To seal the deal? The music; Michael L Lewis, who composed the luscious score for Theatre of Blood, does the honours here, and there’s also a chance to hear Long Live Love from seminal UK easy-listening duo Peters and Lee. The song plays as Chesser and Maren are immobilised in her car with dart tranquilisers, and has a certain iconic, ironic frisson. In fact, this whole film has wit, panache, and bonhomie to spare; the surprising thing is that critics and audiences didn’t take to this romp, released with and without a voice–over to little applause. 11 Harrowhouse is cheap and cheerful on Amazon Prime right now, and this breezy, anarchic film is the perfect antidote to today’s grim lockdown times. Trailer and link below.
Excellent review. I haven’t heard of this one before, which isn’t surprising for older BBC stuff, but it does give off a very Bond/Hunt vibe.
This is one of the buried treasures of cinema; Bond level action, Mission Impossible plotting, and a distinguished cast with some smart dialogue. Well worth seeking out…
just giving you a headsup that I’m taking control of the comments on the poll and doing a bit of editing. You didn’t do anything wrong, imo but the sub-conversation will be gone in about 5 minutes. Cheers.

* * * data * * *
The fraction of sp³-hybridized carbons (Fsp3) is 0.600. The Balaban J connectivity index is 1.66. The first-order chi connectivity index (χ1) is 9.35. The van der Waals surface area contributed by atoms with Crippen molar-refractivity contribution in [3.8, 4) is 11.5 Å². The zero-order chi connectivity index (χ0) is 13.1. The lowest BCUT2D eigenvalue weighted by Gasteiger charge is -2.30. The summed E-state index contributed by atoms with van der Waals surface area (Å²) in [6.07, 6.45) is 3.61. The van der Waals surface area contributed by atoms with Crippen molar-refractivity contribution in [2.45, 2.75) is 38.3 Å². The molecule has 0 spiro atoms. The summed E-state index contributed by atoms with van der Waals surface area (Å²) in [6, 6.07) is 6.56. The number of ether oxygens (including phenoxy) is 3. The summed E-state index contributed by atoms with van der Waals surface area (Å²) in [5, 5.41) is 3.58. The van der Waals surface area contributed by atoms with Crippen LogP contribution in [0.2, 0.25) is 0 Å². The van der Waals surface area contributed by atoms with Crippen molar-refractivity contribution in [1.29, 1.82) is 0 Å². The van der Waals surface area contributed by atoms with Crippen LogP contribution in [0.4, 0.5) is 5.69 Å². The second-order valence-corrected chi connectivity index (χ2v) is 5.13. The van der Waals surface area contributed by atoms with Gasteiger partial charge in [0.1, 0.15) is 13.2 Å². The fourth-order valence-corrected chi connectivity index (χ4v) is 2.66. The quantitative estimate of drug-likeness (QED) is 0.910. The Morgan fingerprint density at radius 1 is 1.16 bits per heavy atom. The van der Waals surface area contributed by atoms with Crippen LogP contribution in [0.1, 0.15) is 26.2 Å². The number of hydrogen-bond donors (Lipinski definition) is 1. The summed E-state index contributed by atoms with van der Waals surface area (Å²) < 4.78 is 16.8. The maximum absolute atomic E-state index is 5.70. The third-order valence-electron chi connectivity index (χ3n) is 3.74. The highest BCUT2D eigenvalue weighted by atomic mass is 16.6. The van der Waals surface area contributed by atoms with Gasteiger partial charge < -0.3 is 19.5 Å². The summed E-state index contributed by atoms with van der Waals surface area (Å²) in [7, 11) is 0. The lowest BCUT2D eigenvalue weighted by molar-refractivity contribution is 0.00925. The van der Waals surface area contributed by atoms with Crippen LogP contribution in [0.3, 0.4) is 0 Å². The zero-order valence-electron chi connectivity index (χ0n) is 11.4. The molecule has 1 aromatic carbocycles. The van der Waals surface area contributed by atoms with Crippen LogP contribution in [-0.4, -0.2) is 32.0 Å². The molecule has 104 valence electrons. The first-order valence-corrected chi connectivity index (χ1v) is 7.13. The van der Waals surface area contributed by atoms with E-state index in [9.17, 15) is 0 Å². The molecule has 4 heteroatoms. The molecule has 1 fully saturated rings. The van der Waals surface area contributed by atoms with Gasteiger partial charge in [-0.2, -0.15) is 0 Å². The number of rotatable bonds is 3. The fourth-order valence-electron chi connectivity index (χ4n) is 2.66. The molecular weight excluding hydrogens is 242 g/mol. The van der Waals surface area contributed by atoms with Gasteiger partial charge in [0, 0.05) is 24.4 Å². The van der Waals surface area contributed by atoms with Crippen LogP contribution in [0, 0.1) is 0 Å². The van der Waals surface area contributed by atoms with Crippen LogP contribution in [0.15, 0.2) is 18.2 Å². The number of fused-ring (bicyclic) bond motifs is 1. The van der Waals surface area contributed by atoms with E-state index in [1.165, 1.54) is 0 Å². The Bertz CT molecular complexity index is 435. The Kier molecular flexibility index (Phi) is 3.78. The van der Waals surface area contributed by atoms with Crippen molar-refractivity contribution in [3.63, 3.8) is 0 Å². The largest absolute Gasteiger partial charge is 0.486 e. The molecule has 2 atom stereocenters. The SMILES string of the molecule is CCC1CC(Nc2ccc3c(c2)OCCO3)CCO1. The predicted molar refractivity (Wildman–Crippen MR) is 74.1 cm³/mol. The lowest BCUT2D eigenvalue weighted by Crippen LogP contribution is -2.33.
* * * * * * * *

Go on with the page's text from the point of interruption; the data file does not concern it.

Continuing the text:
I hear you! I’m happy to be under the yolk of your leadership!
How good is that trailer?! I’ve never heard of this, thanks for the heads-up. The music in the trailer reminded me a little of Lalo Schifrin’s Mission Impossible theme.
That’s a great shout, I was rewatching the trailer last night, and thinking that it did have the feel of Mission Impossible, but done cinematically, long before Tom Cruise thought of it. This is an easy film to recommend, it’s good, and no-one has heard of it…
Always loved the poster. i was never a great fan of Grodin but he is excellent here and Bergen and Mason put in good turns. I am huge fan of heist movies and they have a lot to live up to – Rififi, Topkapi, Gambit and even How to Steal a Million and often they fail because the heist is not ingenious enough or the situation or characters appear contrived. But that’s not the case here. A great choice.
That’s the yardstick that seperates the dull heist movie from the great ones; is the heist fun to watch? Films like The Italian Job nail it, and this one does too. The method of getting the diamonds out is simple, practical and amusing to see, and the stunt-work would put 70’s Bond to shame, no bad back projection. Grodin at his best here if you get the VO version; he has a droll sense of humour.
Charles Grodin adopted Beethoven. Does he have a big dog in this movie?
No, but he’s got a hand-painted cockroach, and shows all the promise of a man who would later be the perfect foil for a big fluffy dog.